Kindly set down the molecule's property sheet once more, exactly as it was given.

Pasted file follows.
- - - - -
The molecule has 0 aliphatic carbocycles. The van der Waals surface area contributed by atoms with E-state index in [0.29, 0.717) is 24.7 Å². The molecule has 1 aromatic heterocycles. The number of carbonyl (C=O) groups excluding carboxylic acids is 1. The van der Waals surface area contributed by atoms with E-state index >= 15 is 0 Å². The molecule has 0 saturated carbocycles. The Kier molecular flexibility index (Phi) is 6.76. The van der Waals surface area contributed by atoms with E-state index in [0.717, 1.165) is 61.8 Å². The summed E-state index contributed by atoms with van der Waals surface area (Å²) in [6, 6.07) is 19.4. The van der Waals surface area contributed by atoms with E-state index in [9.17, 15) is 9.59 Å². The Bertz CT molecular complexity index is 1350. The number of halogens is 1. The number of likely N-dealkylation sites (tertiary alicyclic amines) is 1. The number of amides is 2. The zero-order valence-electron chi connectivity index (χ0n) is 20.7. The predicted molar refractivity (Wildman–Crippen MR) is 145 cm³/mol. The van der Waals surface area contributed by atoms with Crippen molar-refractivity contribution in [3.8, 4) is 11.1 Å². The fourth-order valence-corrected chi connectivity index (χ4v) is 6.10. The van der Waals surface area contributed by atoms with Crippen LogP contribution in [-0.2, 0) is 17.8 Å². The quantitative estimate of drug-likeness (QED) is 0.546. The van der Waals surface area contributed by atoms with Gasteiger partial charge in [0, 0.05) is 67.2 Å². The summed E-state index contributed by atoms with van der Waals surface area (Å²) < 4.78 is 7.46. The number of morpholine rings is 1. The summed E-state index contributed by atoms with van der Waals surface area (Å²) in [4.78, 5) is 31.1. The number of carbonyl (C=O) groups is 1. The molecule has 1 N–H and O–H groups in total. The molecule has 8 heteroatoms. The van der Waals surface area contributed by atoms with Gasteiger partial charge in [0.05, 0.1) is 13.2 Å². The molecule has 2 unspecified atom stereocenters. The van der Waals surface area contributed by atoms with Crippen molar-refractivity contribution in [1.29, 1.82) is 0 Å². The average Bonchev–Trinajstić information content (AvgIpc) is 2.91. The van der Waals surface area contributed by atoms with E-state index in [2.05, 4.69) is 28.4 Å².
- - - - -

The molecule has 0 aliphatic carbocycles. The van der Waals surface area contributed by atoms with E-state index in [0.29, 0.717) is 24.7 Å². The molecule has 1 aromatic heterocycles. The number of carbonyl (C=O) groups excluding carboxylic acids is 1. The van der Waals surface area contributed by atoms with E-state index >= 15 is 0 Å². The molecule has 0 saturated carbocycles. The Kier molecular flexibility index (Phi) is 6.76. The van der Waals surface area contributed by atoms with E-state index in [0.717, 1.165) is 61.8 Å². The summed E-state index contributed by atoms with van der Waals surface area (Å²) in [6, 6.07) is 19.4. The van der Waals surface area contributed by atoms with E-state index in [9.17, 15) is 9.59 Å². The Bertz CT molecular complexity index is 1350. The number of halogens is 1. The number of likely N-dealkylation sites (tertiary alicyclic amines) is 1. The number of amides is 2. The zero-order valence-electron chi connectivity index (χ0n) is 20.7. The predicted molar refractivity (Wildman–Crippen MR) is 145 cm³/mol. The van der Waals surface area contributed by atoms with Crippen molar-refractivity contribution in [3.8, 4) is 11.1 Å². The fourth-order valence-corrected chi connectivity index (χ4v) is 6.10. The van der Waals surface area contributed by atoms with Crippen LogP contribution in [-0.2, 0) is 17.8 Å². The quantitative estimate of drug-likeness (QED) is 0.546. The van der Waals surface area contributed by atoms with Gasteiger partial charge in [0, 0.05) is 67.2 Å². The summed E-state index contributed by atoms with van der Waals surface area (Å²) < 4.78 is 7.46. The number of morpholine rings is 1. The summed E-state index contributed by atoms with van der Waals surface area (Å²) in [4.78, 5) is 31.1. The number of carbonyl (C=O) groups is 1. The molecule has 1 N–H and O–H groups in total. The molecule has 8 heteroatoms. The van der Waals surface area contributed by atoms with Gasteiger partial charge in [0.05, 0.1) is 13.2 Å². The molecule has 2 unspecified atom stereocenters. The van der Waals surface area contributed by atoms with Crippen molar-refractivity contribution in [1.29, 1.82) is 0 Å². The average Bonchev–Trinajstić information content (AvgIpc) is 2.91. The van der Waals surface area contributed by atoms with E-state index in [2.05, 4.69) is 28.4 Å².